2 Replies Latest reply on Jul 21, 2010 1:03 AM by Mylenium

    Stroke Layer FX & Motion Blur

    FederaikLudikon

      If I turn on motion blur with a layer with a Stroke Layer Effect I get a muddy trail. I know a switch in Photoshop's blending options to evaluate the alpha after the stroke is applied and fix things, is there something similar in AE? Or just turn this in a WishList Entry, I belive this applies also to other layer effects and it is a quite critical fix to be done.

      All hints and comments are welcome.

        • 1. Re: Stroke Layer FX & Motion Blur
          Andrew Yoole MVP & Adobe Community Professional

          The problem with Layer Styles in AE is that they are applied after transformations, at the end of the processing pipeline.  The result is that the motion blur is rendered, and THEN the layer style effect (in your case, a stroke) is applied to that image.  This can cause all sorts of screwy results.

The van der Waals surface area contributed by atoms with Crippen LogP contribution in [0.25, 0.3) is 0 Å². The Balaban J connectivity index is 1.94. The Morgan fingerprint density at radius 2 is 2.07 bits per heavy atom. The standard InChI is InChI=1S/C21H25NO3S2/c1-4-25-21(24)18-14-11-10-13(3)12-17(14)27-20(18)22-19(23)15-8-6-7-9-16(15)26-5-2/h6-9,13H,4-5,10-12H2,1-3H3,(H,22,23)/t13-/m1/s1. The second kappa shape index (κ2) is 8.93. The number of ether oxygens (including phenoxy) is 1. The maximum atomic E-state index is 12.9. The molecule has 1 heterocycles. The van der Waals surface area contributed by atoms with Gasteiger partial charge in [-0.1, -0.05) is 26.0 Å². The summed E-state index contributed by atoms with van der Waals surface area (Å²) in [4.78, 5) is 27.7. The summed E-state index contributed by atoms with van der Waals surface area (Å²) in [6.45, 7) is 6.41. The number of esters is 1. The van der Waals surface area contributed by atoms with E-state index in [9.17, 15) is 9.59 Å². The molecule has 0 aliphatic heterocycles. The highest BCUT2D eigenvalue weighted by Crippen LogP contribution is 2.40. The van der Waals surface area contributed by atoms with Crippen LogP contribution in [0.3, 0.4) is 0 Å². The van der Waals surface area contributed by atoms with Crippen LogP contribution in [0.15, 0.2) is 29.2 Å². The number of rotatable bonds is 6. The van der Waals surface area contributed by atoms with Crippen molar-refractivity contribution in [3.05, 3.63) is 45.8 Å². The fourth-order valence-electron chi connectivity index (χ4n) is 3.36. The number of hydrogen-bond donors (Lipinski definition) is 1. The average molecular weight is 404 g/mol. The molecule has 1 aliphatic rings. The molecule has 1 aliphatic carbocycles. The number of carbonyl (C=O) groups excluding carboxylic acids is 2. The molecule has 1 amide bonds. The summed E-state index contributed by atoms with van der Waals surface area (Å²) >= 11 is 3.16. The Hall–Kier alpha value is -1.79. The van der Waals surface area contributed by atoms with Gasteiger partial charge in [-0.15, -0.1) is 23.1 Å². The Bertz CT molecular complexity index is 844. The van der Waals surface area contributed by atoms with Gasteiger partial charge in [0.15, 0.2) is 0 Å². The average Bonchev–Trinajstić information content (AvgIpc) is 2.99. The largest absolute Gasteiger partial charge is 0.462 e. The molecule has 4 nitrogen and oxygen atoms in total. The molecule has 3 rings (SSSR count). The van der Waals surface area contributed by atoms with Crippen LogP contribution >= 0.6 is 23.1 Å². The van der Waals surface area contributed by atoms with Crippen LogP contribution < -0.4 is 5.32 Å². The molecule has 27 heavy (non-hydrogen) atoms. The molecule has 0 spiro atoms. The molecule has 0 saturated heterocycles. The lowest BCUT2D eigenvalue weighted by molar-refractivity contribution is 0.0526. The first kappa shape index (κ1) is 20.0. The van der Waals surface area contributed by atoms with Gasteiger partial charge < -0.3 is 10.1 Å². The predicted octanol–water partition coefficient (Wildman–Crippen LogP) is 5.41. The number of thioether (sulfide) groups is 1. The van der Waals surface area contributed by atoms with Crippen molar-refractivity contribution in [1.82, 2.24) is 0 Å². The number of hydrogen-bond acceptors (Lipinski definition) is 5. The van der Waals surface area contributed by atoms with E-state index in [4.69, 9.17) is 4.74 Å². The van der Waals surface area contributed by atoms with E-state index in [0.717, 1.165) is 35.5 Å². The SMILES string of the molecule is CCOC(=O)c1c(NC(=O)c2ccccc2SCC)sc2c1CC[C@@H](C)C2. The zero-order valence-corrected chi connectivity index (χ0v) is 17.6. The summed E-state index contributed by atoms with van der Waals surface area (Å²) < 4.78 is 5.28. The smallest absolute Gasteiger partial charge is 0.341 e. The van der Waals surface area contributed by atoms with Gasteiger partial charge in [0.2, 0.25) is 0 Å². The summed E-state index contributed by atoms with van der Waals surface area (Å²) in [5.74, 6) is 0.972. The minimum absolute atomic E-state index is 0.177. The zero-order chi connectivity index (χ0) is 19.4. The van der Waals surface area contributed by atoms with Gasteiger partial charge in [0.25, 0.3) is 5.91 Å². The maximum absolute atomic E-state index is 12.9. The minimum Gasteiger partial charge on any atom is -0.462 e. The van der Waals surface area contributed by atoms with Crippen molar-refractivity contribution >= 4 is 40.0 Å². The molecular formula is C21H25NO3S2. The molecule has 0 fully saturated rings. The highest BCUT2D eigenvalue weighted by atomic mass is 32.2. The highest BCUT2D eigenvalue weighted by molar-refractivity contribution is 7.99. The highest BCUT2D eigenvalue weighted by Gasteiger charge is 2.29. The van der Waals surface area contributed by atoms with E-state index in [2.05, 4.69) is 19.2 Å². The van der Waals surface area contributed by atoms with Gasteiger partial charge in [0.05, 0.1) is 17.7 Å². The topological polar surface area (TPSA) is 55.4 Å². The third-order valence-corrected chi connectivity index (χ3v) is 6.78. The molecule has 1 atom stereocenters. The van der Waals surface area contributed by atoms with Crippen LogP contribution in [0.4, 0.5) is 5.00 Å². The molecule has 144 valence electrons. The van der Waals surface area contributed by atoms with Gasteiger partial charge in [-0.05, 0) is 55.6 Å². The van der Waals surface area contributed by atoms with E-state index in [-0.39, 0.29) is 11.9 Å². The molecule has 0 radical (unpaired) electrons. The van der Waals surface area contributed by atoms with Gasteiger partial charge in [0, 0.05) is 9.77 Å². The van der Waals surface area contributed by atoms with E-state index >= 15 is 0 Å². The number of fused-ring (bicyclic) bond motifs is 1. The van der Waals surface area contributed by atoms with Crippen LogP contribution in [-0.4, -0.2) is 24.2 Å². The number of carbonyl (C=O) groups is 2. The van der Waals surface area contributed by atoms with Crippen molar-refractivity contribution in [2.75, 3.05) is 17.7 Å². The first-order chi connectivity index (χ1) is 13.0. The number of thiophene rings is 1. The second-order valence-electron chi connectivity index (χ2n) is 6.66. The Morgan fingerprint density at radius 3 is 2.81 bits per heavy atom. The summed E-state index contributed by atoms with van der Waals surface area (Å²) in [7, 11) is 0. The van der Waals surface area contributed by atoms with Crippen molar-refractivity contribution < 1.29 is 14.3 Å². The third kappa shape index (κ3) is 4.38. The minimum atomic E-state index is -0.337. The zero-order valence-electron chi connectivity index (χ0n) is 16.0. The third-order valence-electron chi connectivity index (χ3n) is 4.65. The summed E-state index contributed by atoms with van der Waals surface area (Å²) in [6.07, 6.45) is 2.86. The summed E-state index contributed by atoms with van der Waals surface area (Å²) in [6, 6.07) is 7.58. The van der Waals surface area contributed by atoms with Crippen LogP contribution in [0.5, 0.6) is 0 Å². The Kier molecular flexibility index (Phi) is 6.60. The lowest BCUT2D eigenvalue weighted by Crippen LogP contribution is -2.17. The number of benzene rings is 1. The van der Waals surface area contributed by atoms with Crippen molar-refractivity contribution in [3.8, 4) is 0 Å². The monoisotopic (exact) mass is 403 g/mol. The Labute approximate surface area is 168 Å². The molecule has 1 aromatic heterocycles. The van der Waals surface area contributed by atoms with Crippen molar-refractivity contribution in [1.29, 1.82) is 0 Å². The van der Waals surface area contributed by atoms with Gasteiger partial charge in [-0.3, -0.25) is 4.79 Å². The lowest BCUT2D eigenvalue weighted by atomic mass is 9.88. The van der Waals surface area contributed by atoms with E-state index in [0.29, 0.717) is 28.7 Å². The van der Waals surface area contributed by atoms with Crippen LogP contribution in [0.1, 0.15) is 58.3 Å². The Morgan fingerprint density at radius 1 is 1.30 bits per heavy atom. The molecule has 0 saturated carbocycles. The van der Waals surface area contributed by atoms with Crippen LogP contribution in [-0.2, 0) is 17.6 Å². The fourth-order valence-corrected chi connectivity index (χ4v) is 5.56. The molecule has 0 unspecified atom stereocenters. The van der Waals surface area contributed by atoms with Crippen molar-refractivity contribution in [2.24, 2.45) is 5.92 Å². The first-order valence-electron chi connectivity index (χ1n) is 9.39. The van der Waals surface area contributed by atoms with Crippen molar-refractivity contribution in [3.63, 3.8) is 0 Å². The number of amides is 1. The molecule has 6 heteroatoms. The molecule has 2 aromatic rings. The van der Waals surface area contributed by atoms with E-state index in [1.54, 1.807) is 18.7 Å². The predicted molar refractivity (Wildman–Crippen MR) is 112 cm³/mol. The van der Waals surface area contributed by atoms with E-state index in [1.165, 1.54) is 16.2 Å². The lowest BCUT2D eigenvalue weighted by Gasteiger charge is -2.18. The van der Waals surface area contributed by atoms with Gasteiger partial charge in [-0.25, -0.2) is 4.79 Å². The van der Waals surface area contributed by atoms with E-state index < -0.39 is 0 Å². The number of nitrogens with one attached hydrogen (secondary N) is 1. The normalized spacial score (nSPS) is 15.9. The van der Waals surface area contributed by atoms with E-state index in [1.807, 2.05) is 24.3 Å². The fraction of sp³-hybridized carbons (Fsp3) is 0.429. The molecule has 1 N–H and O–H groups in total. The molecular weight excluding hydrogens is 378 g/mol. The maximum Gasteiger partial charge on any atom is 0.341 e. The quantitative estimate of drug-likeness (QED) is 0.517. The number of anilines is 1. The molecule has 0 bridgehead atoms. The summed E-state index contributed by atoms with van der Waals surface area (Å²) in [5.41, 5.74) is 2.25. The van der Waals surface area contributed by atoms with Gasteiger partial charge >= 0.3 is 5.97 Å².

Some workarounds include:

           

          • Precompose your layer and add the stroke layer style in the precomp, before the transformation in the main comp

           

          • Use an effect-based stroke tool if possible, like Trapcode 3D stroke etc.

           

          • Apply the stroke in Photoshop and flatten the layer before importing to AE

           

           

          A BIG wish from me is that AE became pseudo-node based.  The ability to reposition any stage of the render pipeline would be an enormous shift in AE's capabilities.  So, for example, you could transform, then mask, then layer style - Stroke, then plugin effect, then transform again, then layer style Drop Shadow, all in one layer with no precomps. 

           

          It sounds simple, but would be a massive undertaking to change AE's core structure, I'm sure.  But I can dream! :-)

          • 2. Re: Stroke Layer FX & Motion Blur
            Mylenium Most Valuable Participant

            As Andrew explained... Simply pre-compose or use alternate ways of producing outlines (e.g. a very opaquae Glow effect).

             

            Mylenium